You can't answer them questions, you just have to do, to experience it, try, fail, cut your hands, burn your eye brow off......
I spotted you're in Seymour, I'm just down the road in Columbus.
I just read your diesel dually build, that is awesome, way more fabrication gone into that, you should be proud.
I wouldn't mind meeting up sometime to check it out in person.
Durango is moving in
One thing I forgot to mention in the above post, I removed the fuel tank for all the welding.
now I retained the Durango firewall so I could easily reinstall the Durango steering column/wheel, pedals etc..
the problem was the IH cab is narrower, the dashboard is shallower and the length of the cab is shorter.
So all the wiring, including the fuse panel down in the drivers footwell had to go back in a more cramped space, along with the parking brake mechanism. If you've ever tried to solve one of those Chinese puzzles you'll know what I was dealing with..
But I got it all in there, sort of, and it doesn't get in the way too much.
At this point I had reconnected all the wiring, so I hooked up the battery, turned the key and it fired up! Pretty pleased I hadn't screwed anything up I could continue....
The steering wheel sits more pronounced from the IH dash, it not horrendous though, so I'll go with it. However using the original aluminum bracket attached to just the firewall meant it was a little too unsecure, I needed to make a brace from the bracket to higher up the firewall, but also allow the instrument cluster and wiper mechanism to fit.
I came up with a very shallow brace that triangulated it just enough that the steering feels damn solid.
Which allows me to put the cluster just under the top dash rail
I threw in a front seat, hooked up the battery and pushed it back as much as it would go before it hit the back of the cab
I'm around 5'10" and I could JUST fit in, the steering wheel almost sits in your lap. So I thought how about trying the middle bench seat from the Durango[/img]
I managed to convince Mrs non grata into helping me carry the bench seat back up from the basement and plonking it in the cab.
Well it looks cool, and its a 3 person bench too, perfect! Except it doesn't exactly fit, the trans tunnel and the seat frame couldn't have been a worse match up. Way more effort required to make it work, plus it would be fixed position and the seat backs don't recline or anything.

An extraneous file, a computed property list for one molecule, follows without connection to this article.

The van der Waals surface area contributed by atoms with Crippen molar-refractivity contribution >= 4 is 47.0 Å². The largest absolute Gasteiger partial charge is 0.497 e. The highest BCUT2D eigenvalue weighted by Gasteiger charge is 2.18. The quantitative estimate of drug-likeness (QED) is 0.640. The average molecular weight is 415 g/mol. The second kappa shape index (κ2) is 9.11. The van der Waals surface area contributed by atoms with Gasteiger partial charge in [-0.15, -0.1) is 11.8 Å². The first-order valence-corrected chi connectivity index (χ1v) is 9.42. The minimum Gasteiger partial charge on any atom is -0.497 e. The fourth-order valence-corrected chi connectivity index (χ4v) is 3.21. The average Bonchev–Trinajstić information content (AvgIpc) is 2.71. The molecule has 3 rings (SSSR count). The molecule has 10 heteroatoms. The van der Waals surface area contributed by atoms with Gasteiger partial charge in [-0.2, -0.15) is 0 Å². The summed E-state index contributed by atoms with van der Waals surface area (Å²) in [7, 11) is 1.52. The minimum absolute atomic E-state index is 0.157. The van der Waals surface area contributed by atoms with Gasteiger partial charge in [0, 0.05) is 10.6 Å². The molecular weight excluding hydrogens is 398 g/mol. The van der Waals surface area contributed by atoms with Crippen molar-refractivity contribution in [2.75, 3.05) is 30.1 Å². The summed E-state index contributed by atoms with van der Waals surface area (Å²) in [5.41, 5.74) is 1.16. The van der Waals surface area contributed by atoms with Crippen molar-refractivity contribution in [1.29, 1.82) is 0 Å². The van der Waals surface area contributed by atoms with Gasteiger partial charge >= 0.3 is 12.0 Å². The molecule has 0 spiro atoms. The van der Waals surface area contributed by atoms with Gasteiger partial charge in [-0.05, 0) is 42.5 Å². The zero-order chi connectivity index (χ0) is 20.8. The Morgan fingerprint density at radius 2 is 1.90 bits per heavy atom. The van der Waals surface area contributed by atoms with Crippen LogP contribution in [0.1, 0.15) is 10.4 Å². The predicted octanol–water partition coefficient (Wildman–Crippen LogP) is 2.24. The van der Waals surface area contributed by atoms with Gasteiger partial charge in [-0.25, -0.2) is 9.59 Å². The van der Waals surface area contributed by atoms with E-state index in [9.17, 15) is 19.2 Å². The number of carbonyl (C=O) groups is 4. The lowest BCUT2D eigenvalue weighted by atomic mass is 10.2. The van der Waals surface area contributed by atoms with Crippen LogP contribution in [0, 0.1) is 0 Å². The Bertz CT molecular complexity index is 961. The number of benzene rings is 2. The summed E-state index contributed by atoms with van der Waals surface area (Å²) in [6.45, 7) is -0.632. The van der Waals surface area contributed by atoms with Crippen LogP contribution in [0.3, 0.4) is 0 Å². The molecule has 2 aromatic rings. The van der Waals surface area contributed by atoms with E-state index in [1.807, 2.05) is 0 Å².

I decided that for now, I would fit the fronts and live with a more upright seat back. While I drive it around I would keep an eye out for a Dodge Ram front bench seat, as it would probably be a far better fit to the Durango floorpan.
So I proceeded to fit more Durango interior parts into the harvester cab, the fact that the floor pan was Durango meant the console would drop straight in.
The Harvester dash had to be chopped a bit to allow the Durango cluster to be fitted.
And the center console HAVC controls were fitted onto little tabs I welded onto the Harvester dash.
I shampoo'd the original carpet, cut it to size and threw that it, along with the front seats again to get a look at it all.
I was pretty pleased that it all fits, pretty snug, but I now had a 1951 Harvester with electric, heated front seats, HVAC, dual climate control, power steering, power brakes, cruise control, and the instruments all worked.
Now this is the point in the build where things are going slower, small parts take way longer than the big stuff, I made a small mounting pod for the headlight switch and adjustable pedal switch. It took me hours to make and bolt in, and its just a small piece of the puzzle..